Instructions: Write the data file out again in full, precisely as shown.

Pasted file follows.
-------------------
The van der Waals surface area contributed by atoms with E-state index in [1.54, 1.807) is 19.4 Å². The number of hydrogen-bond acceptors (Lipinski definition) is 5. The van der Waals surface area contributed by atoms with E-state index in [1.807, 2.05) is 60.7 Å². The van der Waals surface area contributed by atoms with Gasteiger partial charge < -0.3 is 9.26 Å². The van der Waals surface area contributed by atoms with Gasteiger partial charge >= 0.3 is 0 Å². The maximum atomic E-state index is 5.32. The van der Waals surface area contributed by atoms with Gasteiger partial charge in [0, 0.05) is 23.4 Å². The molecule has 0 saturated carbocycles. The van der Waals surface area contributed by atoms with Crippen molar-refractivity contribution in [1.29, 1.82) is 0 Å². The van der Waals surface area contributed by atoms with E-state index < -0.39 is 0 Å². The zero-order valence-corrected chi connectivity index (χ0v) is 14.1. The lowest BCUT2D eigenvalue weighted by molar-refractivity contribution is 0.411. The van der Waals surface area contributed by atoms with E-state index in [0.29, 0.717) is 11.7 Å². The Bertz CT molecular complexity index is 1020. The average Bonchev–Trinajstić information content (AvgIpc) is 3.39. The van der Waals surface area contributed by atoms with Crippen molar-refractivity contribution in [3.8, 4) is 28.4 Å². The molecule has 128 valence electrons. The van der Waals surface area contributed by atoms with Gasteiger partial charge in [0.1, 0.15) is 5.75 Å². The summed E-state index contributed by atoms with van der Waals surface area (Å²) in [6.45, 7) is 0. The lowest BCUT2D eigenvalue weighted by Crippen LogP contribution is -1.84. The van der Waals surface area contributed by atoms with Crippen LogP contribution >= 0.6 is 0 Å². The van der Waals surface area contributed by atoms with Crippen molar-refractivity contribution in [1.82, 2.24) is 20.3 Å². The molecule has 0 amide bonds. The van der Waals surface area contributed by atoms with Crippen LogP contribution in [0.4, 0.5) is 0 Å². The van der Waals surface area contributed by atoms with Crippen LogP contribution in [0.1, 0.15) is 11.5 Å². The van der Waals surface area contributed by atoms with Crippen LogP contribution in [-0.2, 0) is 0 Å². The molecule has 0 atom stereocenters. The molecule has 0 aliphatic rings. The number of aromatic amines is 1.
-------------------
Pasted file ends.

The van der Waals surface area contributed by atoms with E-state index in [1.54, 1.807) is 19.4 Å². The number of hydrogen-bond acceptors (Lipinski definition) is 5. The van der Waals surface area contributed by atoms with E-state index in [1.807, 2.05) is 60.7 Å². The van der Waals surface area contributed by atoms with Gasteiger partial charge < -0.3 is 9.26 Å². The van der Waals surface area contributed by atoms with Gasteiger partial charge >= 0.3 is 0 Å². The maximum atomic E-state index is 5.32. The van der Waals surface area contributed by atoms with Gasteiger partial charge in [0, 0.05) is 23.4 Å². The molecule has 0 saturated carbocycles. The van der Waals surface area contributed by atoms with Crippen molar-refractivity contribution in [1.29, 1.82) is 0 Å². The van der Waals surface area contributed by atoms with E-state index < -0.39 is 0 Å². The zero-order valence-corrected chi connectivity index (χ0v) is 14.1. The lowest BCUT2D eigenvalue weighted by molar-refractivity contribution is 0.411. The van der Waals surface area contributed by atoms with E-state index in [0.29, 0.717) is 11.7 Å². The Bertz CT molecular complexity index is 1020. The average Bonchev–Trinajstić information content (AvgIpc) is 3.39. The van der Waals surface area contributed by atoms with Crippen molar-refractivity contribution in [3.8, 4) is 28.4 Å². The molecule has 128 valence electrons. The van der Waals surface area contributed by atoms with Gasteiger partial charge in [0.1, 0.15) is 5.75 Å². The summed E-state index contributed by atoms with van der Waals surface area (Å²) in [6.45, 7) is 0. The lowest BCUT2D eigenvalue weighted by Crippen LogP contribution is -1.84. The van der Waals surface area contributed by atoms with Crippen LogP contribution >= 0.6 is 0 Å². The van der Waals surface area contributed by atoms with Crippen molar-refractivity contribution in [1.82, 2.24) is 20.3 Å². The molecule has 0 amide bonds. The van der Waals surface area contributed by atoms with Crippen LogP contribution in [0.4, 0.5) is 0 Å². The van der Waals surface area contributed by atoms with Crippen LogP contribution in [0.1, 0.15) is 11.5 Å². The van der Waals surface area contributed by atoms with Crippen LogP contribution in [-0.2, 0) is 0 Å². The molecule has 0 atom stereocenters. The molecule has 0 aliphatic rings. The number of aromatic amines is 1.